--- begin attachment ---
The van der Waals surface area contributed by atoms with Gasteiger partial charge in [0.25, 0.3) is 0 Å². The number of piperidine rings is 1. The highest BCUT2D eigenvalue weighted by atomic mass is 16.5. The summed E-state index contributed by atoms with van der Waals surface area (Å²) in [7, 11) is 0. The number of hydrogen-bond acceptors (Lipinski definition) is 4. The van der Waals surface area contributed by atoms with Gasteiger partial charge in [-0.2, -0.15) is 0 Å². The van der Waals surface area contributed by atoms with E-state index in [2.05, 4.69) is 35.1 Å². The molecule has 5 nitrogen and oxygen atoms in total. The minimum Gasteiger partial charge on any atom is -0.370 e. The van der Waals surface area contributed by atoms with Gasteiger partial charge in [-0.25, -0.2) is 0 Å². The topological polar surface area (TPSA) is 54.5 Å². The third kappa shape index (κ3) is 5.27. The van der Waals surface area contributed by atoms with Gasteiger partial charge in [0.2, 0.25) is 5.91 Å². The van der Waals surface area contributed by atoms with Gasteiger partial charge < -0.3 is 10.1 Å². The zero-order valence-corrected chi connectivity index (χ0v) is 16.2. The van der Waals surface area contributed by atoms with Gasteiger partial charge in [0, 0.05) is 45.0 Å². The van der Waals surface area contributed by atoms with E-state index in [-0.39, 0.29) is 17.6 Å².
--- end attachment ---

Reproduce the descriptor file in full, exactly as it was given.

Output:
The van der Waals surface area contributed by atoms with Gasteiger partial charge in [0.25, 0.3) is 0 Å². The number of piperidine rings is 1. The highest BCUT2D eigenvalue weighted by atomic mass is 16.5. The summed E-state index contributed by atoms with van der Waals surface area (Å²) in [7, 11) is 0. The number of hydrogen-bond acceptors (Lipinski definition) is 4. The van der Waals surface area contributed by atoms with Gasteiger partial charge in [-0.2, -0.15) is 0 Å². The van der Waals surface area contributed by atoms with E-state index in [2.05, 4.69) is 35.1 Å². The molecule has 5 nitrogen and oxygen atoms in total. The minimum Gasteiger partial charge on any atom is -0.370 e. The van der Waals surface area contributed by atoms with Gasteiger partial charge in [-0.25, -0.2) is 0 Å². The topological polar surface area (TPSA) is 54.5 Å². The third kappa shape index (κ3) is 5.27. The van der Waals surface area contributed by atoms with Gasteiger partial charge in [0.2, 0.25) is 5.91 Å². The van der Waals surface area contributed by atoms with Gasteiger partial charge < -0.3 is 10.1 Å². The zero-order valence-corrected chi connectivity index (χ0v) is 16.2. The van der Waals surface area contributed by atoms with Gasteiger partial charge in [0, 0.05) is 45.0 Å². The van der Waals surface area contributed by atoms with E-state index in [-0.39, 0.29) is 17.6 Å².